By Emily, on October 9th, 2017, under Travel // Comments Off on A LOOK BACK AT MADAGASCAR – PART 5: FINALE


A LOOK BACK AT MADAGASCAR – PART 1: PARIS


Mass at Notre Dame de Paris © Emily Koopman

Madagascar is one of those places you only read about. In fact, when I told people I was going there, the most common response was, “Oh, like the Disney movie?” It’s not a Disney movie, but yeah. In North America, nobody really knows much about it, which I think is one of the reasons I was so drawn to it. With everyone I knew going to Europe or Asia, I almost felt as if I had been to many of those places already, and honestly knew I could likely never afford to go to a place like Madagascar on my own dime.

When I graduated from film school, my grandma told me she wanted to take me on a vacation. She said I could pick anywhere in the world. Now as you’re probably aware, my bucket list is not a short one. There’s Jordan, Romania, Latvia, Botswana, Tanzania, Ethiopia, Nicaragua… I could go on for hours about all of the different places I hope to experience in my lifetime. Madagascar is somewhere that took me by surprise. I grew up obsessed with the PBS show, “Zoboomafoo”, and I was determined to visit Animal Junction one day in hopes of hanging out with the rambunctious namesake. Of course, back then, even with big dreams, I never thought I’d actually travel to the exact opposite side of the globe and see hundreds of Zoboomafoos jumping from tree to tree in the humid rainforests of Madagascar.

After finally deciding where I wanted to go and discussing it further with my grandmother, we booked the trip around January 2017, and were scheduled to depart in mid-May of that year. I hiked and worked hard to ensure maximum endurance on excursions because I didn’t plan on missing a second.

On May 16th, after a sleepless 9-hour plane ride from Vancouver, we arrived in Paris to a somewhat rude awakening. I contacted our shuttle at the (rude) information centre at Charles de Gaulle, where we proceeded to wait… and wait… and wait. What was supposed to be a 40 minute hang fire due to traffic (hey, it’s Paris), turned into nearly 2 hours. I went back to the (now a different worker, quite polite) info centre and called the shuttle company again. They apologized profusely and said they were having computer troubles. We were assured our ride would be there to pick us up within 10 minutes. We had run into a couple from Nebraska who had also been waiting a long time, so I asked for them too.

When we finally arrived at our hotel, we were greeted by an incredibly friendly and helpful young man (who after the response to my TripAdvisor review, I now know was actually the manager).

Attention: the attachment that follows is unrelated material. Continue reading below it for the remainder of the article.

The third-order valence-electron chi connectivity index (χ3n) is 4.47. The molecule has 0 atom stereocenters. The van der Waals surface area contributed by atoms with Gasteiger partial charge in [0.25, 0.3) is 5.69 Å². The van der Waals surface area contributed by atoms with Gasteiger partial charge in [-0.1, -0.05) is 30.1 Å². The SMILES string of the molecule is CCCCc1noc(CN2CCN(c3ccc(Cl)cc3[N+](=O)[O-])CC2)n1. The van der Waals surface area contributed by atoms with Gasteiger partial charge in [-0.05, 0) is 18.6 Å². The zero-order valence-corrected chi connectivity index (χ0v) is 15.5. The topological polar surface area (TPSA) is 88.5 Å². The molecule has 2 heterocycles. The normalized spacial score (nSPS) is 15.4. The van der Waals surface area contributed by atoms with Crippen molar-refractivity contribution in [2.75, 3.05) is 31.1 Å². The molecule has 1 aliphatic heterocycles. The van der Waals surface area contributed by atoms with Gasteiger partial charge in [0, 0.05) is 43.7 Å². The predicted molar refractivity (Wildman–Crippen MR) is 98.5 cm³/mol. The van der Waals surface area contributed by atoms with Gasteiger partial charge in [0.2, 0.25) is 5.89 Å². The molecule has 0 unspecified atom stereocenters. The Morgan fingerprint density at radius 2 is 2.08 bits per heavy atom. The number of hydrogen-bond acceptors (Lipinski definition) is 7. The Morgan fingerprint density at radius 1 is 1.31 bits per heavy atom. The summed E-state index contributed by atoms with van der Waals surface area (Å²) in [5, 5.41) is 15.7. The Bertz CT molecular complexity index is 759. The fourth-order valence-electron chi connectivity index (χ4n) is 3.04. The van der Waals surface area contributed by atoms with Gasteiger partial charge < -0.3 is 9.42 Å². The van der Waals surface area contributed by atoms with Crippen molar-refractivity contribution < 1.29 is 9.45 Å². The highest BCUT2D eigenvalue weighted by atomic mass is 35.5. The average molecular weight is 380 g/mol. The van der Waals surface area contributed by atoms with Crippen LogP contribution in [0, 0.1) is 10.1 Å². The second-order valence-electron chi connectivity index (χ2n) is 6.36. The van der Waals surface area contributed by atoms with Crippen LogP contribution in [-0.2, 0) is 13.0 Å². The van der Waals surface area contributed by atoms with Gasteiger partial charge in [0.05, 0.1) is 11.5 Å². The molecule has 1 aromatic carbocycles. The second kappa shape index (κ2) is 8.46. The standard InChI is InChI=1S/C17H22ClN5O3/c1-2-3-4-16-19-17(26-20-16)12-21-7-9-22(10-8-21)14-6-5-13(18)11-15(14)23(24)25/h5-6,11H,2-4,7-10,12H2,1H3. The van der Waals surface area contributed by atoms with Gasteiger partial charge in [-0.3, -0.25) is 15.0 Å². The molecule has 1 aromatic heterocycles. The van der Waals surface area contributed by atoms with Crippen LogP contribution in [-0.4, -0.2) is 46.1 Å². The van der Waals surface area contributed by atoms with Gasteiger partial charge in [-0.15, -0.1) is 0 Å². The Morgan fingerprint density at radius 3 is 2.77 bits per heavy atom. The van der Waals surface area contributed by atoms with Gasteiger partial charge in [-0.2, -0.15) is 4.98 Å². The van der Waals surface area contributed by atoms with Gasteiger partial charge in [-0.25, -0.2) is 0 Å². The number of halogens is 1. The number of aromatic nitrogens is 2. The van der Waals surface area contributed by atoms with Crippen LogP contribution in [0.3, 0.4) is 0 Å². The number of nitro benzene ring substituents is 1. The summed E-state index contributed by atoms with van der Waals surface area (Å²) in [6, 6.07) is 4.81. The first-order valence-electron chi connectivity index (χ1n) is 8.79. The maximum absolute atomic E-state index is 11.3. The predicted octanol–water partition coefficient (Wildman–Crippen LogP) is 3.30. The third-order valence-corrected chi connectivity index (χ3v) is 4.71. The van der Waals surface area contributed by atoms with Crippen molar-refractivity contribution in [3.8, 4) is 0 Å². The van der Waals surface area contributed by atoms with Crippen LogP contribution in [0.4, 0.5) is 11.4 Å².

We got settled in our room, though neither of us had slept in over 24 hours, we eventually made our way to the Eiffel Tower (which we could see from our room) and hopped on the Hop-On-Hop-Off Bus to take us to the boarding area for our Seine River cruise. That day was also the day I faced the strange and bewildering truth that the Eiffel Tower is NOT silver, but rather a rusty bronze. Witchcraft.

Anyway, on our bus ride to the cruise, I sat up top and enjoyed many of the iconic Paris sights, including the Louvre, the Palais-Royal, the Opera, and Hôtel des Invalides, among others. We disembarked at Notre Dame and boarded the cruise (which departed just across the river). By the end of it all, we were exhausted and somehow easily convinced to jump in the back of a bicycle cart being peddled by a Romanian fellow (unfortunately not the Sweet Romanian Prince I’m looking for, though friendly, he was no Sebastian Stan) who took us to the intersection nearest our hotel. We walked down the street a little ways and found a small hole-in-the-wall bar/restaurant called Les Prolongations, where I had a very messy and very rare burger with an egg on it. That’s a thing apparently. It was better than expected (albeit I had asked for the patty well done). After that, we headed back to our tragically AC-less hotel room, where we both slept sans couvertures and the window wide open. Thankfully, though exhausted, neither of us were jetlagged thanks to a magic pill from the naturopath.

Luckily, we had some time before our flight the next day. We decided to get back on the bus and do some more exploring (not before the world’s most expensive breakfast at the hotel).

First, we explored Notre Dame, which has free entry, but I thought (at the small museum inside, which cost 5 euros) I would be able to go upstairs and see the gargoyles close up. It turned out just to be a bunch of religious artifacts, which didn’t mean much to me. Pays to ask, I guess.

After that, we got on the Orange Line which took us to les Catacombes. I went into a flower shop and asked the girl working there which direction the entrance was in; she pointed to a massive lion statue and said, “derrière le chaton”, which translates to “behind the kitten”. Nice.

We did les Catacombes in such a rush that it didn’t 100% sink in that I was surrounded by millions of decomposed bodies underneath a bustling city. The lady working there wanted exact change which was very annoying and she was pretty rude about it.

We were too sweaty and tired to walk to the bus stop, ride for an hour, and then walk back to the hotel, so we took a cab.

I showered for the second time and we headed to the Orly Airport to catch our flight to la Réunion.

By Emily, on October 5th, 2017, under Travel // Comments Off on A LOOK BACK AT MADAGASCAR – PART 1: PARIS